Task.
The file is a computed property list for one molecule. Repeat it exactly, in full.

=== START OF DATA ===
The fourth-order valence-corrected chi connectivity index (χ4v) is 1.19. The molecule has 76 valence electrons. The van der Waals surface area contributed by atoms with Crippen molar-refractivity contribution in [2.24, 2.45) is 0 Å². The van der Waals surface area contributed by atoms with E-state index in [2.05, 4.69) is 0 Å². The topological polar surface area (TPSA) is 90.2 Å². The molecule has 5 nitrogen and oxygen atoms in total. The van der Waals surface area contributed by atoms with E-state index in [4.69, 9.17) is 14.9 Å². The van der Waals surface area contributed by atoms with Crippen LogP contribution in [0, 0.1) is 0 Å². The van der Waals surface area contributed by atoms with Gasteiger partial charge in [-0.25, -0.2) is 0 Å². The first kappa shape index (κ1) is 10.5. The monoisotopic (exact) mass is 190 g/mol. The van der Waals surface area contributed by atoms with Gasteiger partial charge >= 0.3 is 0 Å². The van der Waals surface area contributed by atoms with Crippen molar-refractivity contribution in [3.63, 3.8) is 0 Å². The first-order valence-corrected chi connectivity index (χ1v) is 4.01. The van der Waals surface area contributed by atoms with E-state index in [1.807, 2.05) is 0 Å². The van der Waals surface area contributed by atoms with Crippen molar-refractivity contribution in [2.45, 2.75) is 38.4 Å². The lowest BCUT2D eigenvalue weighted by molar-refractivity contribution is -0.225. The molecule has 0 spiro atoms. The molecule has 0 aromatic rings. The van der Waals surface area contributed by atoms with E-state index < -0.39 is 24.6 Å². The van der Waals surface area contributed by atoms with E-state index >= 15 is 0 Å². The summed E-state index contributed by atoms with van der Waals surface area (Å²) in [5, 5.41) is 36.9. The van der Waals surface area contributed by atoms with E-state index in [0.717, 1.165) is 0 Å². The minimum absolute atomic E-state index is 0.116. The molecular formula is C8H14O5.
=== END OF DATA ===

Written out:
The fourth-order valence-corrected chi connectivity index (χ4v) is 1.19. The molecule has 76 valence electrons. The van der Waals surface area contributed by atoms with Crippen molar-refractivity contribution in [2.24, 2.45) is 0 Å². The van der Waals surface area contributed by atoms with E-state index in [2.05, 4.69) is 0 Å². The topological polar surface area (TPSA) is 90.2 Å². The molecule has 5 nitrogen and oxygen atoms in total. The van der Waals surface area contributed by atoms with E-state index in [4.69, 9.17) is 14.9 Å². The van der Waals surface area contributed by atoms with Crippen LogP contribution in [0, 0.1) is 0 Å². The van der Waals surface area contributed by atoms with Gasteiger partial charge in [-0.25, -0.2) is 0 Å². The first kappa shape index (κ1) is 10.5. The monoisotopic (exact) mass is 190 g/mol. The van der Waals surface area contributed by atoms with Gasteiger partial charge >= 0.3 is 0 Å². The van der Waals surface area contributed by atoms with Crippen molar-refractivity contribution in [3.63, 3.8) is 0 Å². The first-order valence-corrected chi connectivity index (χ1v) is 4.01. The van der Waals surface area contributed by atoms with E-state index in [1.807, 2.05) is 0 Å². The van der Waals surface area contributed by atoms with Crippen molar-refractivity contribution in [2.45, 2.75) is 38.4 Å². The lowest BCUT2D eigenvalue weighted by molar-refractivity contribution is -0.225. The molecule has 0 spiro atoms. The molecule has 0 aromatic rings. The van der Waals surface area contributed by atoms with E-state index < -0.39 is 24.6 Å². The van der Waals surface area contributed by atoms with E-state index >= 15 is 0 Å². The summed E-state index contributed by atoms with van der Waals surface area (Å²) in [5, 5.41) is 36.9. The van der Waals surface area contributed by atoms with E-state index in [0.717, 1.165) is 0 Å². The minimum absolute atomic E-state index is 0.116. The molecular formula is C8H14O5.